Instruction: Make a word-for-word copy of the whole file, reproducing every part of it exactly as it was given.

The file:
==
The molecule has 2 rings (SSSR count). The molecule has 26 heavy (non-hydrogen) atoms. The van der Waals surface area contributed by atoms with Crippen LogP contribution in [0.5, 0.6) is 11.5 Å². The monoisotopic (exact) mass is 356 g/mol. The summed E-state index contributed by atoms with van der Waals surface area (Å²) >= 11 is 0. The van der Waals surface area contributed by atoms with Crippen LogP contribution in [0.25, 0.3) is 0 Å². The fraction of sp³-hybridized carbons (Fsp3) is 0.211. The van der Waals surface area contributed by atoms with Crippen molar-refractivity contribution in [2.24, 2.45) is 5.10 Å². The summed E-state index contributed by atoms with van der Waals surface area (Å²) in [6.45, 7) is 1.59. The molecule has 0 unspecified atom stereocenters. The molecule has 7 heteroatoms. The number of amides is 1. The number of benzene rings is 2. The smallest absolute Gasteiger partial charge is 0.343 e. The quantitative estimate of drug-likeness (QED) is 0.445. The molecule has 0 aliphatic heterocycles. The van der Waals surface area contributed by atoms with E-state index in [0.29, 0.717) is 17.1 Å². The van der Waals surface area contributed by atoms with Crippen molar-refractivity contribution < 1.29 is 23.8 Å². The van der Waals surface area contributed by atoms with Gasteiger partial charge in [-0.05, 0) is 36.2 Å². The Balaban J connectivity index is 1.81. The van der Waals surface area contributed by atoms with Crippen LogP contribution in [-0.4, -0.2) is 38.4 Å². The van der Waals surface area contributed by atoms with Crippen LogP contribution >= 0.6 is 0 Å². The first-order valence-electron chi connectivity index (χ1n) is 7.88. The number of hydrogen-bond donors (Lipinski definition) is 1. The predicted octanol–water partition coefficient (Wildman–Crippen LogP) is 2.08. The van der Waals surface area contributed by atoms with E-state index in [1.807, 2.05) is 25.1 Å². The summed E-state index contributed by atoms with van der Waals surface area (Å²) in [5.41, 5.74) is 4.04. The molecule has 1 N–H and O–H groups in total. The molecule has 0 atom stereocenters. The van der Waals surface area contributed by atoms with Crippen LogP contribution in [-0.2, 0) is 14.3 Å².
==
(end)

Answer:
The molecule has 2 rings (SSSR count). The molecule has 26 heavy (non-hydrogen) atoms. The van der Waals surface area contributed by atoms with Crippen LogP contribution in [0.5, 0.6) is 11.5 Å². The monoisotopic (exact) mass is 356 g/mol. The summed E-state index contributed by atoms with van der Waals surface area (Å²) >= 11 is 0. The van der Waals surface area contributed by atoms with Crippen LogP contribution in [0.25, 0.3) is 0 Å². The fraction of sp³-hybridized carbons (Fsp3) is 0.211. The van der Waals surface area contributed by atoms with Crippen molar-refractivity contribution in [2.24, 2.45) is 5.10 Å². The summed E-state index contributed by atoms with van der Waals surface area (Å²) in [6.45, 7) is 1.59. The molecule has 0 unspecified atom stereocenters. The molecule has 7 heteroatoms. The number of amides is 1. The number of benzene rings is 2. The smallest absolute Gasteiger partial charge is 0.343 e. The quantitative estimate of drug-likeness (QED) is 0.445. The molecule has 0 aliphatic heterocycles. The van der Waals surface area contributed by atoms with E-state index in [0.29, 0.717) is 17.1 Å². The van der Waals surface area contributed by atoms with Crippen molar-refractivity contribution < 1.29 is 23.8 Å². The van der Waals surface area contributed by atoms with Gasteiger partial charge in [-0.05, 0) is 36.2 Å². The Balaban J connectivity index is 1.81. The van der Waals surface area contributed by atoms with Crippen LogP contribution in [-0.4, -0.2) is 38.4 Å². The van der Waals surface area contributed by atoms with Crippen LogP contribution >= 0.6 is 0 Å². The first-order valence-electron chi connectivity index (χ1n) is 7.88. The number of hydrogen-bond donors (Lipinski definition) is 1. The predicted octanol–water partition coefficient (Wildman–Crippen LogP) is 2.08. The van der Waals surface area contributed by atoms with E-state index in [1.807, 2.05) is 25.1 Å². The summed E-state index contributed by atoms with van der Waals surface area (Å²) in [5.41, 5.74) is 4.04. The molecule has 1 N–H and O–H groups in total. The molecule has 0 atom stereocenters. The van der Waals surface area contributed by atoms with Crippen LogP contribution in [-0.2, 0) is 14.3 Å².